Fig. 3 is a diagram of a regulatory apparatus embodying my invention. As here shown, a branch line or Vsample of the solution to be controlled ows'through the absorption cell 25 (corresponding rto cell LFig. 1), ultraviolet from the generator 26 passing through the owing liquid into a receiver 21. The output circuit 28 of the receiver 21 is connected to an apparatus 29 whereby an amplified corresponding electric current or impulse is impressed upon a controller apparatus 30. The outputcircuit 3| of this Vcontroller initiates appropriate control operations for example, toy cause a regulator 32 to increaseor decrease the concentration of the solution or otherwise to vary the operation.

Fig. 4 illustrates an apparatus in which alkali cathode photo-electric cells 34, 35 of the bluesensitive type, (such as RCA-935 cells) replace the barrier-layer cells I3 and I4 of Fig. 1. The output circuits 36, 31 of these cells are connected in opposition through a potentiometer 38. Across the circuits 3'6, 31 and to the potentiometer 38, is connected a stable power source 39 having a voltage in the range of to 150 volts. In shunt with the potentiometer 38 is connected a circuit 40 containing an adjustable resistor 4I and an indicating instrument 42. The potentiometer 38 may have a resistance of about 10,000 ohms. Assuming the absorption cell I to contain distilled water and the adjustable resistor 4I set at zero, the potentiometer 38 is regulated until the instrument 42 reads zero. When the distilled water is replaced by the most concentrated solution to be measured, the eiective value 'of the resistance 4I is varied until the instrument 42 shows full scale deflection. To eliminate the effect of visible light and stray radiation appropriate filters (such as Corex Red Purple No. 9863) should be placed before the photocells. y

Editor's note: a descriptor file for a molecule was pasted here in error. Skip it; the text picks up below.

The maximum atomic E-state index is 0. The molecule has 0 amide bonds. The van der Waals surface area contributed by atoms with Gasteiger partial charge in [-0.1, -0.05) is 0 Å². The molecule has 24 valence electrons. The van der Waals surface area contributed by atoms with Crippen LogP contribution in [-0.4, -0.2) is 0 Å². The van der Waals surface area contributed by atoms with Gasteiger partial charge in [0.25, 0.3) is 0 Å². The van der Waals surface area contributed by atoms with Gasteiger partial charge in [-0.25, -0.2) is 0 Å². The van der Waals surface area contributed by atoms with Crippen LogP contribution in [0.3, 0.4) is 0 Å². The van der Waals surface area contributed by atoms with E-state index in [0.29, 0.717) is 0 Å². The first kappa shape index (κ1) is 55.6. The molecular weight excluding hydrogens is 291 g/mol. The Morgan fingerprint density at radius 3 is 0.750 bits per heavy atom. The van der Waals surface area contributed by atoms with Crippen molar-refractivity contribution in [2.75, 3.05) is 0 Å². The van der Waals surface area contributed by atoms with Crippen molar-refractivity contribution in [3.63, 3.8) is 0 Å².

Fig. 5 diagrammatically shows a system whereby the movable contact-making element 49 of a contact-making instrument 43 (corresponding to the instrument I8, Fig. 1) makes contact with one or the other of fixed terminals i44, l45 depending on the condition of the liquid in the absorption cell. These contacts close corresponding conductors 46, 41 containing electric sources 43, here represented by batteries. The conductors 46, 41 and the common return circuit 5E) through the relays 5 I, 52 energize respectively electromagnetic devices 53, 54, causing movement to the left or right of a lever 55 for regulating a valve 56 in the main circulatory conduit 51 and thereby initiating a desired manufacturing control.

What is claimed is:

1. The method of determining the hydrogen peroxide content in an aqueous solution thereof which consists in conducting athin stream of such solution through the path of a low intensity substantially monochromatic beam of ultraviolet radiation to which said solution is opaque to a substantial extent, maintaining the now `of said stream at a rate at which decomposition of hydrogen peroxide by said radiation is. inappreciable and photoelectrically determining the percentage .f